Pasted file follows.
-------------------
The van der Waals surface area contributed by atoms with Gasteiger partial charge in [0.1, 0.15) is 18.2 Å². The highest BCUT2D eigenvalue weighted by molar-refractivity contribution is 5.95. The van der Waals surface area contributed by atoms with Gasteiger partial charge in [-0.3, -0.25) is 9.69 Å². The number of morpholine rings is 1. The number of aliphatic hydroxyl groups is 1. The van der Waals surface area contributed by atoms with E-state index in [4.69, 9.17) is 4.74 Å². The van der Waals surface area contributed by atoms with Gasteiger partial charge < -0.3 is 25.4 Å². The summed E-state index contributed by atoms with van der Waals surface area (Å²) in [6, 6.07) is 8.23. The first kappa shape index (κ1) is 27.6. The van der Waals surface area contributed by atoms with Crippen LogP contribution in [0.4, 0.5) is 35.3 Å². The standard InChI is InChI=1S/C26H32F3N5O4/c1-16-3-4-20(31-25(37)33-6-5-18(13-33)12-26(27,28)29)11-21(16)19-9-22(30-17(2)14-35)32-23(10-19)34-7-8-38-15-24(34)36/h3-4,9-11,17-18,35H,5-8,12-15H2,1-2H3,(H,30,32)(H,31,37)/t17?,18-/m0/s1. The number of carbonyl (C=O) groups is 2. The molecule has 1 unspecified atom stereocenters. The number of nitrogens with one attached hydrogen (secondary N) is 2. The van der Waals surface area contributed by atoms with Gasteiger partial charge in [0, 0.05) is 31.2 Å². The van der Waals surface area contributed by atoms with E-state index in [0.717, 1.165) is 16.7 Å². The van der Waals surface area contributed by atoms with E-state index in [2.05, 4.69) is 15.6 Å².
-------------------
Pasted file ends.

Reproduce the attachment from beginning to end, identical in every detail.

The van der Waals surface area contributed by atoms with Gasteiger partial charge in [0.1, 0.15) is 18.2 Å². The highest BCUT2D eigenvalue weighted by molar-refractivity contribution is 5.95. The van der Waals surface area contributed by atoms with Gasteiger partial charge in [-0.3, -0.25) is 9.69 Å². The number of morpholine rings is 1. The number of aliphatic hydroxyl groups is 1. The van der Waals surface area contributed by atoms with E-state index in [4.69, 9.17) is 4.74 Å². The van der Waals surface area contributed by atoms with Gasteiger partial charge < -0.3 is 25.4 Å². The summed E-state index contributed by atoms with van der Waals surface area (Å²) in [6, 6.07) is 8.23. The first kappa shape index (κ1) is 27.6. The van der Waals surface area contributed by atoms with Crippen LogP contribution in [0.4, 0.5) is 35.3 Å². The standard InChI is InChI=1S/C26H32F3N5O4/c1-16-3-4-20(31-25(37)33-6-5-18(13-33)12-26(27,28)29)11-21(16)19-9-22(30-17(2)14-35)32-23(10-19)34-7-8-38-15-24(34)36/h3-4,9-11,17-18,35H,5-8,12-15H2,1-2H3,(H,30,32)(H,31,37)/t17?,18-/m0/s1. The number of carbonyl (C=O) groups is 2. The molecule has 1 unspecified atom stereocenters. The number of nitrogens with one attached hydrogen (secondary N) is 2. The van der Waals surface area contributed by atoms with Gasteiger partial charge in [0, 0.05) is 31.2 Å². The van der Waals surface area contributed by atoms with E-state index in [0.717, 1.165) is 16.7 Å². The van der Waals surface area contributed by atoms with E-state index in [2.05, 4.69) is 15.6 Å².